Situated in the center of downtown Music City and historic Printers Alley, Sea Salt Nashville opened last spring in a location once occupied by the Boots (“Yakety Sax”) Randolph supper club.

At Sea Salt, the décor’s unusual touches – walls made of real pink sea salt bricks and objects of personal relevance from a family farm – are just as praise-worthy as the cuisine.

Sea Salt is the first restaurant hospitality veteran Keith Zust has undertaken on his own, with the assistance of business partner and Executive Chef Mike Haggerty, as well as business partner and manager Chris Funk. Of importance to the founders was finding a region with an abundance of local farms convenient for sourcing the ingredients needed. They relocated from the Chicago area to make their premium seafood restaurant a success.

Inspired by the traditional farm-to-table approach in France as well as French cuisine itself, restaurateur Zust and Executive Chef Haggerty deliberately infuse their dishes with regional American flair. The bar, under the guidance of James Beard nominee Jeret Peña, features regional craft beer, a curated wine list, and specialty cocktails that underscore the Sea Salt theme.

The motif is showcased throughout the space, with its softly glowing sea salt bricks in the bar and by offering sea salt scrubs in the restrooms.

Susan Furmanski, a co-designer and investor at Sea Salt Nashville, reveals that the lighting scheme and the choice of fixtures help provide a cohesive dining experience.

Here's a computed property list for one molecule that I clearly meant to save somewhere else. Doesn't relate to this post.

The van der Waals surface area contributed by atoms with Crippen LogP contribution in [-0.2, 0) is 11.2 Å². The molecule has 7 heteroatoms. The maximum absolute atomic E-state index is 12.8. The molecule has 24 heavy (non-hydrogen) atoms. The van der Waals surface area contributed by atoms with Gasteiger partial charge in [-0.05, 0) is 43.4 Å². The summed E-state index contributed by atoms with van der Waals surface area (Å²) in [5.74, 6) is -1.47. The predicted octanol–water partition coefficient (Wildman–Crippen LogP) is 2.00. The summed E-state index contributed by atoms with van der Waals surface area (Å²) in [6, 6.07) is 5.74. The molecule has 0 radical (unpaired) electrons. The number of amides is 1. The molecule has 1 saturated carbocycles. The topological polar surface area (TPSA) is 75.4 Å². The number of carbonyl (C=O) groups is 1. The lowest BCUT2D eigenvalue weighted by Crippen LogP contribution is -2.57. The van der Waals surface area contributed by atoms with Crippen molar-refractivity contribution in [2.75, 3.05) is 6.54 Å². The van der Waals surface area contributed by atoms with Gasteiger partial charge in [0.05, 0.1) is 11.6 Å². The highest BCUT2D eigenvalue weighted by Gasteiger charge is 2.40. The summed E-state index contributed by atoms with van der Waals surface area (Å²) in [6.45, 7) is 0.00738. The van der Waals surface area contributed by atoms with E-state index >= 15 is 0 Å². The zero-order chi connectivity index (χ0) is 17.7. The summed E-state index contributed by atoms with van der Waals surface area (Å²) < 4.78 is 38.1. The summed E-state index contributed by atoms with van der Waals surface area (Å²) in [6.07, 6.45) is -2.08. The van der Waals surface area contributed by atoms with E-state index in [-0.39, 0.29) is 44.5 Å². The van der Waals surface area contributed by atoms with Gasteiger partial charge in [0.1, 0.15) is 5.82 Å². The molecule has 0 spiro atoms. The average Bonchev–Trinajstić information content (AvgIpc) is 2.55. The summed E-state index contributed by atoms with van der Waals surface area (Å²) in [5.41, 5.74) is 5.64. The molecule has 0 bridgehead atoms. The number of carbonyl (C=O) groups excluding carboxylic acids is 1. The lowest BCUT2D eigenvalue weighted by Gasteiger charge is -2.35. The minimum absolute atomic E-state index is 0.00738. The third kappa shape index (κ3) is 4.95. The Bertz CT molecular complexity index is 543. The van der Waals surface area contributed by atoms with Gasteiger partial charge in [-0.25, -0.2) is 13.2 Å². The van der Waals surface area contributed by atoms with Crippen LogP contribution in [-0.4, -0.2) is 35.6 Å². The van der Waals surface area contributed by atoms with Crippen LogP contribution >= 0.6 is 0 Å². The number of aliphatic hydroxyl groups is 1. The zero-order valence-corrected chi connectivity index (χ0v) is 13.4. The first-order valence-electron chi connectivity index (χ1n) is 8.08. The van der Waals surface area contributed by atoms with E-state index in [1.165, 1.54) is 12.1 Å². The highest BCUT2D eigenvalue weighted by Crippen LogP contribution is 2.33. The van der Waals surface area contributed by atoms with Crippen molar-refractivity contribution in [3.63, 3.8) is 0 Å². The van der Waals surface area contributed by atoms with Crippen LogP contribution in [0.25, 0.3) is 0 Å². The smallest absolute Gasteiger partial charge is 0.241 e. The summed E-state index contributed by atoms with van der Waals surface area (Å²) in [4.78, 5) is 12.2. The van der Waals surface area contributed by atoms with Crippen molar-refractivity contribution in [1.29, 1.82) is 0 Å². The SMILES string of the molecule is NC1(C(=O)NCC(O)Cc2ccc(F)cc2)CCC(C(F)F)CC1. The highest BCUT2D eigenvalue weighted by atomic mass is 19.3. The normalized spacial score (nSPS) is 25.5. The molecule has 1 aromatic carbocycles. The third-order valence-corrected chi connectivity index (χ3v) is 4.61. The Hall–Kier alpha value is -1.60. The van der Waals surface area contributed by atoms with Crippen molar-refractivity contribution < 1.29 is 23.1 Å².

“The lighting plays such a huge role in the concept of the restaurant. Keith had the idea to use sea salt bricks, and the natural elements of sea salt [plus the] reclaimed wood highlight the idea of the earthy, locally sourced, farm-to-table approach we take to the food,” Furmanski explains. “We carried that idea throughout the restaurant with smaller accents like the sea salt base that supports one of the lamps from my family’s farm.”

“The lighting plays such a huge role in the concept of the restaurant”

—Susan Furmanski, Co-designer of Sea Salt

The backlit sea salt bar and illuminated sea salt bricks were custom-made and developed to allow for flexibility in setting the mood of the space. “The bricks are Himalayan salt bricks that are backlit with LED light tubing, so it’s supposed to last more than 30 years. We had to consider the accessibility to change the lighting when we designed the bar,” Furmanski recounts. “Because we’re in hospitality, we put them on dimmers so we can control the brightness depending on the time of day and the mood we want to set.”

The team found an online resource that sold bricks of sea salt and bought crushed salt from that company as well. Surprisingly, Furmanski says that the lighting didn’t take long to install. “I think the horseshoe [border] took about three days. The grout was our biggest challenge because when illuminated, the color of the grout appears to be about three to four times darker,” she notes. “That’s something to consider for [anyone] looking to use this type of installation. It’s also costly to install. Too much of such a bold lighting feature is overwhelming, so we decided to use it at the bar as a focal point rather than incorporating it throughout the restaurant.”